Ecosystems store greenhouse gases much more effectively than many of us realise. The climate debate particularly emphasises technical solutions. The importance of ecosystems is often only given a subsidiary role.
However, the conservation and restoration of natural ecosystems could be one of the decisive keys for humanity in order to protect the climate.
Protecting the ecosystems holds many advantages. One advantage is that conserving ecosystems is relatively cheap compared to many more technical solutions.
Another advantage is that some ecosystems, particularly forest soils and moors, can store CO2 over thousands of years without any problems – and without any of the often-publicised risks that stem from carbon capture and storage technology, where CO2 is squeezed into subterranean caves.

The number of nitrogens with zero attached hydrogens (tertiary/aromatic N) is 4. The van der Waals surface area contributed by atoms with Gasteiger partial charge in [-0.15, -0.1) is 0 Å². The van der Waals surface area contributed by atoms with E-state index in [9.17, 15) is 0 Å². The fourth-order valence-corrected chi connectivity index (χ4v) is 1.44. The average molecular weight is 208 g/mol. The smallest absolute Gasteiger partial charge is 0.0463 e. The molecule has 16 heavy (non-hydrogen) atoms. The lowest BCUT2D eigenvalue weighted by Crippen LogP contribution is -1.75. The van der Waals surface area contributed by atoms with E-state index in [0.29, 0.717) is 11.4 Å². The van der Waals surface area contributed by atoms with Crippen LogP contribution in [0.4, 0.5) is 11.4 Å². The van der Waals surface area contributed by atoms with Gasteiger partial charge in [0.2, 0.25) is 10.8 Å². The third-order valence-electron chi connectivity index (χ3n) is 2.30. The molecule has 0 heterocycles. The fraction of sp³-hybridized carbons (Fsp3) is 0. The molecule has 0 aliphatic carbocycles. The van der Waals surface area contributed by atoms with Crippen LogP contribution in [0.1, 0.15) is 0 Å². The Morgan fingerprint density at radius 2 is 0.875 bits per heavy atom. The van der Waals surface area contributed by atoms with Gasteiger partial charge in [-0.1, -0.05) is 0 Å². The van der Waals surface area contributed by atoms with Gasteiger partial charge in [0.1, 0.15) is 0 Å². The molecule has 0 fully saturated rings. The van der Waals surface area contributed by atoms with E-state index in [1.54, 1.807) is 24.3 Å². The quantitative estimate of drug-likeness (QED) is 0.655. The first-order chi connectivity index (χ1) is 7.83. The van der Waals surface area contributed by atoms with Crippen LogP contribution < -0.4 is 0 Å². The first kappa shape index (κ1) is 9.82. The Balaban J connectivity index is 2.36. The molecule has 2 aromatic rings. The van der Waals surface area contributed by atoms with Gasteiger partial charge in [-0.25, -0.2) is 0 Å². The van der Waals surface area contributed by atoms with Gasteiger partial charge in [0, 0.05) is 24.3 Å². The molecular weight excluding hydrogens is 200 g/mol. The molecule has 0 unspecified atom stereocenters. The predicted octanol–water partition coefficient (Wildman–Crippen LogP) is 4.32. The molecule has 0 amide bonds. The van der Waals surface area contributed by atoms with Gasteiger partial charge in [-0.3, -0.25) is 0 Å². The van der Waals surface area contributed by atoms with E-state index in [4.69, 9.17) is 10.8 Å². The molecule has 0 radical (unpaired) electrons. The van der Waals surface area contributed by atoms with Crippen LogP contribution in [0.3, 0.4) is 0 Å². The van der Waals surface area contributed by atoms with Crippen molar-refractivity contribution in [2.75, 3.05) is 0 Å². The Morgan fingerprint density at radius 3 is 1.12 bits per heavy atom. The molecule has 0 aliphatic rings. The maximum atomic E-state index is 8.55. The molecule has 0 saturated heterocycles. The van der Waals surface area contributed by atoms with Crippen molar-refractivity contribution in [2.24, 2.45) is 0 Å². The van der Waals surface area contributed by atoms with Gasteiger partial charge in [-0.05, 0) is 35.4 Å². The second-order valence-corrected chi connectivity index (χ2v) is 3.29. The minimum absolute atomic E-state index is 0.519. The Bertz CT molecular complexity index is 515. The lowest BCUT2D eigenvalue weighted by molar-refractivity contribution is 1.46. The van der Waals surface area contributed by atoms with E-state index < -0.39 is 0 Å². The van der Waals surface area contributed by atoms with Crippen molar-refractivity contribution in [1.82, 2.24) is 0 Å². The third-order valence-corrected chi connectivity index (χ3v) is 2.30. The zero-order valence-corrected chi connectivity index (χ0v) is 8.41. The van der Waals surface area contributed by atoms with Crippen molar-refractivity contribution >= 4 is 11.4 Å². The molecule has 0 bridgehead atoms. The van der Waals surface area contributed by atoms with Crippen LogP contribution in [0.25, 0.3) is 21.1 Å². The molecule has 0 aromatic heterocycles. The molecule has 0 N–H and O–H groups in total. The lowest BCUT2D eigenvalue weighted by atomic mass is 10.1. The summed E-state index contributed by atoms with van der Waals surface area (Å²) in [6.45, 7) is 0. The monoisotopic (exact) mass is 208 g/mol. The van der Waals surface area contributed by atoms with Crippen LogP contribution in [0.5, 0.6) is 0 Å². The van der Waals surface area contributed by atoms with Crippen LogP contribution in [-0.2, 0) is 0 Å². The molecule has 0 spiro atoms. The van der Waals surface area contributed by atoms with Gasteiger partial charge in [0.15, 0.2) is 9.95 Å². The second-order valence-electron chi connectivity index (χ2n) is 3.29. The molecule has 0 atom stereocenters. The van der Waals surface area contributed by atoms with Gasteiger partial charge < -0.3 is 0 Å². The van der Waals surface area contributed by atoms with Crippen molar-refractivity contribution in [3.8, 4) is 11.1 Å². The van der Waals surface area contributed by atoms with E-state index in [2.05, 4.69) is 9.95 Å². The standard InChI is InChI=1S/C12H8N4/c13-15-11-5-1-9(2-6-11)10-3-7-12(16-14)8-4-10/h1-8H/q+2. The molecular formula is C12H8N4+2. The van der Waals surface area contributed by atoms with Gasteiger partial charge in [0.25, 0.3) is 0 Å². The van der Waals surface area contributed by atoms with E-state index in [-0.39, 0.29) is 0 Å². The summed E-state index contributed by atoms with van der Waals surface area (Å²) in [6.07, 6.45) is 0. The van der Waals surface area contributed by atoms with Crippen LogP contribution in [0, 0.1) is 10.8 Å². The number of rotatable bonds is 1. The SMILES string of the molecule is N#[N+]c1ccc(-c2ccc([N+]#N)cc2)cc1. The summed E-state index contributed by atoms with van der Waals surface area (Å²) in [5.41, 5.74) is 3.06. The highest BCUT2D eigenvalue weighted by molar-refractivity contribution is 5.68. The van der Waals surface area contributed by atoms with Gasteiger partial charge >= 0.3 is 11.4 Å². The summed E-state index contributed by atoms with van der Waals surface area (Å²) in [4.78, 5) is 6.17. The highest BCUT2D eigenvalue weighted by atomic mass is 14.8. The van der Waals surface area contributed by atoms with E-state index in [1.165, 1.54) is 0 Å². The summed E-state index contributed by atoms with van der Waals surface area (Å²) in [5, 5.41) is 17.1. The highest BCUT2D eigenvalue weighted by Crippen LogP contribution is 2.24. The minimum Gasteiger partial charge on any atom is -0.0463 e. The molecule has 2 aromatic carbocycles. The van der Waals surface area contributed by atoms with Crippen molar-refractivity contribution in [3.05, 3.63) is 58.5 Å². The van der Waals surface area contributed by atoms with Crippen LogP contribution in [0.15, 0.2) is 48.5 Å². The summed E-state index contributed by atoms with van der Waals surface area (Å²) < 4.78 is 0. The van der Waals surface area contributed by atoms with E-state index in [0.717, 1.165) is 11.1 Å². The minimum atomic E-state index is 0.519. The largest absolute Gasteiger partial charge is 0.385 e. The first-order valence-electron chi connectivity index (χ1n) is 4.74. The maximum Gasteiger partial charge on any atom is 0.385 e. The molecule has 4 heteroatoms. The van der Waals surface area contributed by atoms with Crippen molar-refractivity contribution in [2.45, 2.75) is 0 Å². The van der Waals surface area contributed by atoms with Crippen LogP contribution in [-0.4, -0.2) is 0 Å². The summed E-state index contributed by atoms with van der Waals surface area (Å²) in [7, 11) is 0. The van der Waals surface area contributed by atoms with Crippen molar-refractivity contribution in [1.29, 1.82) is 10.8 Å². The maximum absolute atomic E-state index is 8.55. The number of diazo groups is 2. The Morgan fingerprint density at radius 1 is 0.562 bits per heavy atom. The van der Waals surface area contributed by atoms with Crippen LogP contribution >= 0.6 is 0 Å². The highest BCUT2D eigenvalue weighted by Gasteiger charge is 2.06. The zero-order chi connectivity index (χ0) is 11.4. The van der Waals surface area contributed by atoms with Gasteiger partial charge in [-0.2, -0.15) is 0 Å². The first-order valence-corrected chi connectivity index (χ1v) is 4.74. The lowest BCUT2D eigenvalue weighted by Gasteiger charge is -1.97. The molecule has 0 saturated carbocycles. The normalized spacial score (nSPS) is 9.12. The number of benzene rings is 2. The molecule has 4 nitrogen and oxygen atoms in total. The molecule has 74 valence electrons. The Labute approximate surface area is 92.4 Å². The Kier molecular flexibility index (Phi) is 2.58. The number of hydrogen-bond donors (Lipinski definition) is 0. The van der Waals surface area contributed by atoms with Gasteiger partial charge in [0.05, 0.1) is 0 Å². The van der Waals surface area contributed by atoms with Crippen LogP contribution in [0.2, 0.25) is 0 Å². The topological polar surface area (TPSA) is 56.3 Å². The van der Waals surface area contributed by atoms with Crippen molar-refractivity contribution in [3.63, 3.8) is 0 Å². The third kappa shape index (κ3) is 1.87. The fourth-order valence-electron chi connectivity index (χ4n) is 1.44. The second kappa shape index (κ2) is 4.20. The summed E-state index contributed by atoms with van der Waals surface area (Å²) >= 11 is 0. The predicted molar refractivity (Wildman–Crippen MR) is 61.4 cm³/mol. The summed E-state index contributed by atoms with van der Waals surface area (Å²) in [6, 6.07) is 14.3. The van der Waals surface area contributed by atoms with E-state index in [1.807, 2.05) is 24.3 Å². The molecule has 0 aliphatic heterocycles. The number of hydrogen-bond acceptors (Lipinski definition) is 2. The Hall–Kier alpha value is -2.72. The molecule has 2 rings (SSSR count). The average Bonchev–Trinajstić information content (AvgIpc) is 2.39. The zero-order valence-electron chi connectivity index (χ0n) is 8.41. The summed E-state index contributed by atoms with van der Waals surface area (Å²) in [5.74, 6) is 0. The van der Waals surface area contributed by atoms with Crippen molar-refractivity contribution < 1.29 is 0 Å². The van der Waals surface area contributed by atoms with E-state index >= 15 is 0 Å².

One of the key advantages of protecting ecosystems lies in gaining free so-called ecosystem services, such as water, food, fresh air and more, without which life would not be imaginable.
Naturefund wants to demonstrate the significance of ecosystems for climate change mitigation. In order to do this, we have compiled around 70 studies on various ecosystems around the world and their importance to climate protection. The studies are separated into the following fields: forests, grassland, wetland, as well as the important C02 storage system known as soil. We shall extend this assprtment of studies on a continuous basis.
Furthermore, Naturefund has come up with a world map that shows where in the world ecosystems are located and how much CO2 they hold. It provides a world map to investigate and explore, to awaken curiosity and which illustrates how important ecosystems are for climate protection.
Read more about: Forests